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Jan 20

Dubious Golf Honors: What’s Really Going On?


It’s a very nice game, played by very nice people, shooting very nice scores at the worst – right? Wrong. Just guess at how much expensive hardware lies at creek and pond bottoms (Charley Hoffman’s putter-what did he use the rest of the round?). What are they really saying after a bad shot as the TV camera gets close for the benefit of lip readers? What do they really think of each other, and what are the worst golfing moments in history?

Temper honors are not so difficult to assess, except that the competition is so high. In this era, we have Tiger, King of the Blue Streak, Sergio Garcia, Wazir of the Whine and Woody Austin, Gold Medalist in the bag toss. In the previous generation, however, we had “Terrible Tommy” Bolt (also known as “Thunder”), and Tom “Towering Inferno” Weiskopf (he was also tall), but the TV cameras were more shy then, so we can’t really compare generations using different technologies. And broken clubs? Thank goodness these are professionals who know how to handle the tools of their trade. An American amateur broke a club against a cart last year and stabbed himself in the abdomen, six inches deep – true, I swear it.
 
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In the dubious honors category for out of control scoring, there are many participants. Three up and three to go, Ed Sneed bogeyed the last three holes to lose the Masters. Aaron Baddeley did the grand foot shoot in the U.S. Open, and Arnold lost a green jacket through a momentary break in concentration. But the truly embarrassing one – that’s what we’re looking for. Angelo Spagnolo shot a 157 at Sawgrass by carding a 66 on the 17th, but that wasn’t in the pros (was it?).

Ray Ainsley shot a 23 in the ’38 U.S. Open, but we’ve almost forgotten about it now. He’d done it once before in the ’27 Shawnee Open, but who’s counting? John Daly is your all-time leader, not for pure numbers, but for consistency – the most dubious honor-gatherer of all time.

Big John shot an 18 and an 11 at Bay Hill, worst ever for a non-major. He followed it with a 12 at the Freeport-McMoran Classic, a 12 at Bell South, a 10 at Memorial and a 14 in the U.S. Open at Pebble Beach.

Anonymous player surveys are revealing, and not just a little fun for compiling dubious honor lists. Todd Hamilton garners 18% as the best joke-teller. When asked about the greatest athlete, 8% responded, “I am.” In answer to the best caddie, 46% said “Mine,” and Jeff Ogilvie received 50% for being the brightest. And who would you rather have dinner with? Mickelson and Singh each got 50%. One player responded that he could either listen to Uncle Phil spout everything he knows for two hours, or sit with a totally silent Singh – what a choice.

Polls taken to gauge a player’s percentage of “most disliked” were surprising. Nicklaus was intensely disliked in the early 60s, while Fuzzy Zoeller and his attitude problem were listed frequently. Bob Tway and Rory Sabbatini got in there once or twice, but Colin Montgomerie got more than his fair share. One respondent said, “I hear he hates old people, kids, and is mean to dogs when nobody’s watching.” Most misunderstood by colleagues in early career? Gary Player, of course. Everybody knew he’d win a Masters or two, but as an adolescent couch potato, I thought he’d be fitted for his “Green Straightjacket,” considering his views on nutrition and exercise (all in good fun – he was actually my greatest hero). Most over-hyped? Charles Howell III. That’s not fair. He can’t help having a name that suggests he was marooned on Gilligan’s Island.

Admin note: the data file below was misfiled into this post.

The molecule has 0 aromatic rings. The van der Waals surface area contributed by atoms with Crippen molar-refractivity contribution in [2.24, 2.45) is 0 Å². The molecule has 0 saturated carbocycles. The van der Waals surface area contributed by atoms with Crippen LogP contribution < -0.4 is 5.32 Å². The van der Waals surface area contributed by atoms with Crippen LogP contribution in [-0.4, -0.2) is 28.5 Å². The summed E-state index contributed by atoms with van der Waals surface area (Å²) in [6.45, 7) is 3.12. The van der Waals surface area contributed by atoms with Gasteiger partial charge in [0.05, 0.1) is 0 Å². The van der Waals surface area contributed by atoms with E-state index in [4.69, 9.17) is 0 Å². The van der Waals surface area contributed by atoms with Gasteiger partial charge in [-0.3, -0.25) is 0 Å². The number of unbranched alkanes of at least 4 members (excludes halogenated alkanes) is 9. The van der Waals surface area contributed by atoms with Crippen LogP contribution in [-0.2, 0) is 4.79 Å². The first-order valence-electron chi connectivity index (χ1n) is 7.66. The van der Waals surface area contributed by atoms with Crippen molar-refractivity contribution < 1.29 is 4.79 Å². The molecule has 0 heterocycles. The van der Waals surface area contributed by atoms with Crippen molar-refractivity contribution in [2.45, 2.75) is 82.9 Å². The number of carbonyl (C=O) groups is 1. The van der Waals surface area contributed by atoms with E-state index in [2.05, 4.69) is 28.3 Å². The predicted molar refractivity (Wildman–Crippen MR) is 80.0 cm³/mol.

Golf itself was chosen as the fifth most hated sport this year – by those who play it! The most hated woman in the game? Norwegian Unni Haskell, a sixty two year old retiree who scored a hole-in-one on the first golf swing of her entire life. I would applaud a feat like that, but her comment was “Isn’t that what I was supposed to do?” Get her outta here. Phil Mickelson seems to take the most heat from colleagues, who apparently think he’s one person in the clubhouse and another holding the trophy. You know, in a profession where the last place player in Tiger’s tournament takes home $140,000, I thought everyone would be a lot happier.

Oh well, maybe it’s not such a good idea to hand out dubious golf honors, but I’ll be anxious to read the 2012 list. Some may claim that it isn’t friendly to get under the game’s skin and see the dark side like that. Out of pure compassion, I never mentioned Kevin Na’s whiffed drive or one hole score of 16. And, I’ve completely left the French alone, even though they own the patron saint of dubious honors pour la grand choque. Unfriendly, maybe – but knowing that Daly shot all those 12s and 14s sure has made me feel better.

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About the author

G.F. Skipworth

has spent every available moment playing golf or studying the greats since the 60s, in between world tours as a classical musician, Harvard studies in Government or as the author of a dozen novels. Nicklaus and Snead may be the statistical greats, but Skipworth is a life-long devotee of Gary Player, and considers meeting the South African at the Jeld-Wen to be an unforgettable milestone. His driving passion in golf these days is to raise viewer interest in the LPGA.